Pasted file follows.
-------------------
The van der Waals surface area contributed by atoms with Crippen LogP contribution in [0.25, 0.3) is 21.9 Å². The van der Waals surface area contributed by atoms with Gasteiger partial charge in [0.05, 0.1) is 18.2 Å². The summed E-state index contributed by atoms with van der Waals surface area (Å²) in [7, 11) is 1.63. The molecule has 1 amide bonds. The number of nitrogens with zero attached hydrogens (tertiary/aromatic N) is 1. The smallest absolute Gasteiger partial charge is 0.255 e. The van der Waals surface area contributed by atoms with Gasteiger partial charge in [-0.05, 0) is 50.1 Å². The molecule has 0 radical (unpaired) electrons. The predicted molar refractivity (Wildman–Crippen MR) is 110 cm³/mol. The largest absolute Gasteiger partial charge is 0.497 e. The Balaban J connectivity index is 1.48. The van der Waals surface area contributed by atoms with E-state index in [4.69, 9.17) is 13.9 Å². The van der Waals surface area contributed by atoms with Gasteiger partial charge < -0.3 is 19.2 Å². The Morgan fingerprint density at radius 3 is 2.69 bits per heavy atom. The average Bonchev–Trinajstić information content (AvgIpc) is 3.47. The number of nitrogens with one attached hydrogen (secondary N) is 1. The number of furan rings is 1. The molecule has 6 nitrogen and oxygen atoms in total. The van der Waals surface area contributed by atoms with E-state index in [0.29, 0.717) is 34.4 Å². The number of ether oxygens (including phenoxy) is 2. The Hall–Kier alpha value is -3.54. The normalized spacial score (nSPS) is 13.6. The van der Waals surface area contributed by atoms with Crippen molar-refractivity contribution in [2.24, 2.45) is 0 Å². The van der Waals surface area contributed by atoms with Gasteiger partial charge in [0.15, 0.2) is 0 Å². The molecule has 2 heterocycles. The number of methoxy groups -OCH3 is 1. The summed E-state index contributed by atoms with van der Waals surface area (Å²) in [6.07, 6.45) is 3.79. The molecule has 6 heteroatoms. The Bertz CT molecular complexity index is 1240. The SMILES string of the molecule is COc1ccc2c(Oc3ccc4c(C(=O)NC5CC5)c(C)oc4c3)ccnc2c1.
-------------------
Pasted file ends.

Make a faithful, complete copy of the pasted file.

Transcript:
The van der Waals surface area contributed by atoms with Crippen LogP contribution in [0.25, 0.3) is 21.9 Å². The van der Waals surface area contributed by atoms with Gasteiger partial charge in [0.05, 0.1) is 18.2 Å². The summed E-state index contributed by atoms with van der Waals surface area (Å²) in [7, 11) is 1.63. The molecule has 1 amide bonds. The number of nitrogens with zero attached hydrogens (tertiary/aromatic N) is 1. The smallest absolute Gasteiger partial charge is 0.255 e. The van der Waals surface area contributed by atoms with Gasteiger partial charge in [-0.05, 0) is 50.1 Å². The molecule has 0 radical (unpaired) electrons. The predicted molar refractivity (Wildman–Crippen MR) is 110 cm³/mol. The largest absolute Gasteiger partial charge is 0.497 e. The Balaban J connectivity index is 1.48. The van der Waals surface area contributed by atoms with E-state index in [4.69, 9.17) is 13.9 Å². The van der Waals surface area contributed by atoms with Gasteiger partial charge < -0.3 is 19.2 Å². The Morgan fingerprint density at radius 3 is 2.69 bits per heavy atom. The average Bonchev–Trinajstić information content (AvgIpc) is 3.47. The number of nitrogens with one attached hydrogen (secondary N) is 1. The number of furan rings is 1. The molecule has 6 nitrogen and oxygen atoms in total. The van der Waals surface area contributed by atoms with E-state index in [0.29, 0.717) is 34.4 Å². The number of ether oxygens (including phenoxy) is 2. The Hall–Kier alpha value is -3.54. The normalized spacial score (nSPS) is 13.6. The van der Waals surface area contributed by atoms with Crippen molar-refractivity contribution in [2.24, 2.45) is 0 Å². The van der Waals surface area contributed by atoms with Gasteiger partial charge in [0.15, 0.2) is 0 Å². The molecule has 2 heterocycles. The number of methoxy groups -OCH3 is 1. The summed E-state index contributed by atoms with van der Waals surface area (Å²) in [6.07, 6.45) is 3.79. The molecule has 6 heteroatoms. The Bertz CT molecular complexity index is 1240. The SMILES string of the molecule is COc1ccc2c(Oc3ccc4c(C(=O)NC5CC5)c(C)oc4c3)ccnc2c1.